WASHINGTON (Dec. 10)
Seventy-one Senators urged President Ford today to reaffirm the U.S. commitment to the survival and integrity of Israel and to mobilize the allies of the United States toward returning the United Nations to the principles of its charter, In a letter to the President disclosed at a news conference here, the bi-partisan bloc representing 42 states and almost three-quarters of the Senate, declared that the Senators were “deeply disturbed by the UN vote to give recognition to the Palestine Liberation Organization and by the spectacle of Western cynicism, apathy and disunity.”
They also said that the UNESCO decision to withhold assistance to Israel is a “shameful example of the transformation of the international humanitarian organization into a political weapon.” The letter said “these recent events dramatized the need for the United States to take the lead in organizing our friends and allies to resist political and economic blackmail in the future.”
At the news conference of nine of the Senators Sen. Jacob K. Javits (R.NY), a leader in the movement for the Senate action, disclosed that Secretary of state Henry A. Kissinger had told the Senate Foreign Relations Committee on Dec. 4 that “we have never suggested to Israel that it negotiate with the PLO as long as the PLO has not accepted the legitimacy to the existence of Israel,”
Javits disclosed this statement when was asked what the Administration’s position was thus far towards the. PLO and the UN’s recognition of it. Sen. Hubert H. Humphrey (D.Minn.) another prime mover of the letter, told the news conference that he and his colleagues were not recommending that the United States withdraw from the UN but that they did not want the UN to the way of the League of Nations in the 1930s –“powerless and useless.”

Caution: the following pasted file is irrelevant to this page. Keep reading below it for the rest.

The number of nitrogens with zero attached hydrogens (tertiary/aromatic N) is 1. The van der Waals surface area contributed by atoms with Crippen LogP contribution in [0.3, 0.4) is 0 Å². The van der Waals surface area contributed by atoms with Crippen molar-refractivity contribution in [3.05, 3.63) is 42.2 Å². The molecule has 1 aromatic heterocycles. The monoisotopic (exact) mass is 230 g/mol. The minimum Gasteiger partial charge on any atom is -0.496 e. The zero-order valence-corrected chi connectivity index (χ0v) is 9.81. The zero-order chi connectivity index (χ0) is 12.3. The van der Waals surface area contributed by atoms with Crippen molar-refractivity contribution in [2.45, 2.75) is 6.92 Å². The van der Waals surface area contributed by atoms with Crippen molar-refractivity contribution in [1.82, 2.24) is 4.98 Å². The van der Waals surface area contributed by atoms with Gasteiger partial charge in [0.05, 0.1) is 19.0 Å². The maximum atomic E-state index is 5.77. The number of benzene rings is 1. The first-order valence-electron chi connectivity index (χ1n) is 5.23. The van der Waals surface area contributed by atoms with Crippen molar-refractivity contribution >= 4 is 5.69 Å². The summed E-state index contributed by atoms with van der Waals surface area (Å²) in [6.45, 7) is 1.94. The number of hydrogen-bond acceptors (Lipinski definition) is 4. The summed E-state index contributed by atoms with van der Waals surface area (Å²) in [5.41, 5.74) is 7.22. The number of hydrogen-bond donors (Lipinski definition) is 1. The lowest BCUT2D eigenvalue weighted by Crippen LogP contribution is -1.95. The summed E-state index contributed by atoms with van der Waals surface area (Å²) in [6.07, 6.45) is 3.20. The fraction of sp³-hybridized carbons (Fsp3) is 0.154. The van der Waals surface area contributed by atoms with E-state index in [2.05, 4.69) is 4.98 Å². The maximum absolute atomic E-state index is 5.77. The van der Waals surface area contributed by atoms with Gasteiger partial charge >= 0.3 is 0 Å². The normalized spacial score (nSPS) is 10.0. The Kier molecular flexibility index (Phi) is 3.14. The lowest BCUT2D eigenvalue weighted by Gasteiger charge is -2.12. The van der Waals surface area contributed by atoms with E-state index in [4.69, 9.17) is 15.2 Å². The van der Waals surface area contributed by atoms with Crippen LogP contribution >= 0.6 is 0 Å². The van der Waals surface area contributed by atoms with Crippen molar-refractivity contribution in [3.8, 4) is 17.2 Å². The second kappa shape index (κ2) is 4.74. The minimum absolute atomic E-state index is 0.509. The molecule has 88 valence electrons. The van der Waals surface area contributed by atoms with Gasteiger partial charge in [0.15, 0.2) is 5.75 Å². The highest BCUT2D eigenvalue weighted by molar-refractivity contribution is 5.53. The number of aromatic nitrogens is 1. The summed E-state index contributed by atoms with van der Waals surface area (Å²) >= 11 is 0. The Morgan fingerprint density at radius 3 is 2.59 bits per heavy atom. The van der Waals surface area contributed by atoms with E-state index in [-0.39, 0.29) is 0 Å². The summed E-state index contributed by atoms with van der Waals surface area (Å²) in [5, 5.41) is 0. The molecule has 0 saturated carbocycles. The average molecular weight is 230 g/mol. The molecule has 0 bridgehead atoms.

TEST OF DETENTE IS IN DEEDS
Humphrey said that the United States should speak out to its allies and friends that the UN relate to member sovereign states and not to political movements such as the PLO, Humphrey pointed out as did Sen. Henry M. Jackson (D. Wash.) that the Soviet Union is a key to peace in the Middle East. Humphrey said that the “test of detente is not in words” but in “the reduction and stoppage” of the Soviet flow of arms to the Middle East.
Sen. Abraham A. Ribicoff (D.Conn.) said that the Soviet Union should be notified that it must not make “political hay” with the PLO and make UNESCO the “catspaw” for its activities in the Middle East. Jackson, like Ribicoff, Humphrey and others, praised the U.S. Ambassador to the UN, John Scali for his warning last Friday to the United Nations against the “tyranny” of the small nations in its voting. But, as Humphrey said, the Senators were calling on Ford and Kissinger to “take a strong stand in the United Nations for maintenance of the principles of its charter.”
In attacking the UN’s support of the PLO that advocates terrorism, Sen, Richard Schweiker (R. Pa.) emphasized that “our effort here is to save the United Nations and achieve peace and stability in the Middle East.” Sen. Clifford Case (R, NJ) pointed out that the “chief significance” of the request to the President was that “the American people across the board are in favor of a strong American policy and will not be divided.”
Case authorized the withdrawal of the annual contribution of $16 million by the U.S. to UNESCO, which the Senate had adopted along with a reduction from $195 million to $175 million in its funding to the UN as a whole.
Sen. Howard Metzenbaum (D.Ohio) said that he had just returned from Egypt and Israel and that he found that the people in the Arab world want a peaceful solution to the Mideast conflict but, he said, this can be achieved “only when (PLO chief Yasir) Arafat is brought down to an appropriate size.”
According to a Jewish Telegraphic Agency survey. Senators from eight states were not represented among the 71 Senators. These states were: Arizona, Arkansas, Louisiana, Mississippi, North Carolina, Oklahoma, Utah and Virginia.